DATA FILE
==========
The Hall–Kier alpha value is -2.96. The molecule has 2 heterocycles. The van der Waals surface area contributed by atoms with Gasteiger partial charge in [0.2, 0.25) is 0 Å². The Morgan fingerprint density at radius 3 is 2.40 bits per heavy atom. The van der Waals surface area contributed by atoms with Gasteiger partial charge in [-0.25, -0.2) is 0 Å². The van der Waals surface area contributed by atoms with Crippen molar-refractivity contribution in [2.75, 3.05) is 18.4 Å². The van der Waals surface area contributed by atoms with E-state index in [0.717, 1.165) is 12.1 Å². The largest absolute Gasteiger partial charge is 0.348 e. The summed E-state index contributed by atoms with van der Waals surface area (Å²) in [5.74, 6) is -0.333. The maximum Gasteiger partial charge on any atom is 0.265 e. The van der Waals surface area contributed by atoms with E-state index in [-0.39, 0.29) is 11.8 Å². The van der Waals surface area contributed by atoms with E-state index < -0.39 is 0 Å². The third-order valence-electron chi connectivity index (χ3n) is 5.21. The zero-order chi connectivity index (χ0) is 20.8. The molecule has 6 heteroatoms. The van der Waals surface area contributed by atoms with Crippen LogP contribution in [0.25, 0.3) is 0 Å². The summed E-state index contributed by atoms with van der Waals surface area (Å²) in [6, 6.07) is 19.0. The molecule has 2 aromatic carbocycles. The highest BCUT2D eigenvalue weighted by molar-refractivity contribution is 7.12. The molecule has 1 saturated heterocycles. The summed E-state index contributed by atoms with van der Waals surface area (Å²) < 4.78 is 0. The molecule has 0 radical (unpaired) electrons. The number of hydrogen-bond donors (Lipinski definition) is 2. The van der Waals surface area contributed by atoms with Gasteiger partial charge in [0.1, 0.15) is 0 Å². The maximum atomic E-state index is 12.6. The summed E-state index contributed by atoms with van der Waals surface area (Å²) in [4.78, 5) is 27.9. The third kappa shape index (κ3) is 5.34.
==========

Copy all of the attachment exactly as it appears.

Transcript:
The Hall–Kier alpha value is -2.96. The molecule has 2 heterocycles. The van der Waals surface area contributed by atoms with Gasteiger partial charge in [0.2, 0.25) is 0 Å². The Morgan fingerprint density at radius 3 is 2.40 bits per heavy atom. The van der Waals surface area contributed by atoms with Gasteiger partial charge in [-0.25, -0.2) is 0 Å². The van der Waals surface area contributed by atoms with Crippen molar-refractivity contribution in [2.75, 3.05) is 18.4 Å². The van der Waals surface area contributed by atoms with E-state index in [0.717, 1.165) is 12.1 Å². The largest absolute Gasteiger partial charge is 0.348 e. The summed E-state index contributed by atoms with van der Waals surface area (Å²) in [5.74, 6) is -0.333. The maximum Gasteiger partial charge on any atom is 0.265 e. The van der Waals surface area contributed by atoms with E-state index in [-0.39, 0.29) is 11.8 Å². The van der Waals surface area contributed by atoms with E-state index < -0.39 is 0 Å². The third-order valence-electron chi connectivity index (χ3n) is 5.21. The zero-order chi connectivity index (χ0) is 20.8. The molecule has 6 heteroatoms. The van der Waals surface area contributed by atoms with Crippen LogP contribution in [0.25, 0.3) is 0 Å². The summed E-state index contributed by atoms with van der Waals surface area (Å²) in [6, 6.07) is 19.0. The molecule has 2 aromatic carbocycles. The highest BCUT2D eigenvalue weighted by molar-refractivity contribution is 7.12. The molecule has 1 saturated heterocycles. The summed E-state index contributed by atoms with van der Waals surface area (Å²) < 4.78 is 0. The molecule has 0 radical (unpaired) electrons. The number of hydrogen-bond donors (Lipinski definition) is 2. The van der Waals surface area contributed by atoms with Gasteiger partial charge in [0.1, 0.15) is 0 Å². The maximum atomic E-state index is 12.6. The summed E-state index contributed by atoms with van der Waals surface area (Å²) in [4.78, 5) is 27.9. The third kappa shape index (κ3) is 5.34.